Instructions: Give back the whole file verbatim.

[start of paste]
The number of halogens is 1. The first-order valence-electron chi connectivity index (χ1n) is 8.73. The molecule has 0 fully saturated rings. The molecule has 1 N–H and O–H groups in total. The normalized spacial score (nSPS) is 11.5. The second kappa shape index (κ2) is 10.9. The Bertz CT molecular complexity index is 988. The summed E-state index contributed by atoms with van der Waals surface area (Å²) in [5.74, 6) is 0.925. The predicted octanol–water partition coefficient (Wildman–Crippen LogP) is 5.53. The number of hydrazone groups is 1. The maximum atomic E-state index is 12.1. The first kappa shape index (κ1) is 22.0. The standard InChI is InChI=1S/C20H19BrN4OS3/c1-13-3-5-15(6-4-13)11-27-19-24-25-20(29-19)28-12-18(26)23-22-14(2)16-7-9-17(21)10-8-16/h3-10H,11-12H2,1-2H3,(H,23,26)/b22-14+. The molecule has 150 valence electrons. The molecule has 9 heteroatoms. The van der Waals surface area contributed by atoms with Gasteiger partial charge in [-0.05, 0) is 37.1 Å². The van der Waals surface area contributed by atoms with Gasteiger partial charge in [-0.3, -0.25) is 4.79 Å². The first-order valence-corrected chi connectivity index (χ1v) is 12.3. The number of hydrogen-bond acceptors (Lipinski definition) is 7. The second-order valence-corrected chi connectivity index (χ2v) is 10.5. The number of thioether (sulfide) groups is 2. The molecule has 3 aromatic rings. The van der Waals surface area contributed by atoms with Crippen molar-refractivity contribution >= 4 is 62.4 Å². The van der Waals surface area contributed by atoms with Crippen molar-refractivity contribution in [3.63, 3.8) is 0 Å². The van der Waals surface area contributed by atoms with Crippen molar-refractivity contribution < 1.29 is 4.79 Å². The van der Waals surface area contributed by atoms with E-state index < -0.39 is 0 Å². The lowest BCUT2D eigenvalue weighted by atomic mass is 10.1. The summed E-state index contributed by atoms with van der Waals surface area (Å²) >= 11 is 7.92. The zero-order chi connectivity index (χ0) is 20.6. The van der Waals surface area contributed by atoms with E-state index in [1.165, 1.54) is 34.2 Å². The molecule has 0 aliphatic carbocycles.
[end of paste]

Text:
The number of halogens is 1. The first-order valence-electron chi connectivity index (χ1n) is 8.73. The molecule has 0 fully saturated rings. The molecule has 1 N–H and O–H groups in total. The normalized spacial score (nSPS) is 11.5. The second kappa shape index (κ2) is 10.9. The Bertz CT molecular complexity index is 988. The summed E-state index contributed by atoms with van der Waals surface area (Å²) in [5.74, 6) is 0.925. The predicted octanol–water partition coefficient (Wildman–Crippen LogP) is 5.53. The number of hydrazone groups is 1. The maximum atomic E-state index is 12.1. The first kappa shape index (κ1) is 22.0. The standard InChI is InChI=1S/C20H19BrN4OS3/c1-13-3-5-15(6-4-13)11-27-19-24-25-20(29-19)28-12-18(26)23-22-14(2)16-7-9-17(21)10-8-16/h3-10H,11-12H2,1-2H3,(H,23,26)/b22-14+. The molecule has 150 valence electrons. The molecule has 9 heteroatoms. The van der Waals surface area contributed by atoms with Gasteiger partial charge in [-0.05, 0) is 37.1 Å². The van der Waals surface area contributed by atoms with Gasteiger partial charge in [-0.3, -0.25) is 4.79 Å². The first-order valence-corrected chi connectivity index (χ1v) is 12.3. The number of hydrogen-bond acceptors (Lipinski definition) is 7. The second-order valence-corrected chi connectivity index (χ2v) is 10.5. The number of thioether (sulfide) groups is 2. The molecule has 3 aromatic rings. The van der Waals surface area contributed by atoms with Crippen molar-refractivity contribution >= 4 is 62.4 Å². The van der Waals surface area contributed by atoms with Crippen molar-refractivity contribution in [3.63, 3.8) is 0 Å². The van der Waals surface area contributed by atoms with Crippen molar-refractivity contribution < 1.29 is 4.79 Å². The van der Waals surface area contributed by atoms with E-state index < -0.39 is 0 Å². The lowest BCUT2D eigenvalue weighted by atomic mass is 10.1. The summed E-state index contributed by atoms with van der Waals surface area (Å²) >= 11 is 7.92. The zero-order chi connectivity index (χ0) is 20.6. The van der Waals surface area contributed by atoms with E-state index in [1.165, 1.54) is 34.2 Å². The molecule has 0 aliphatic carbocycles.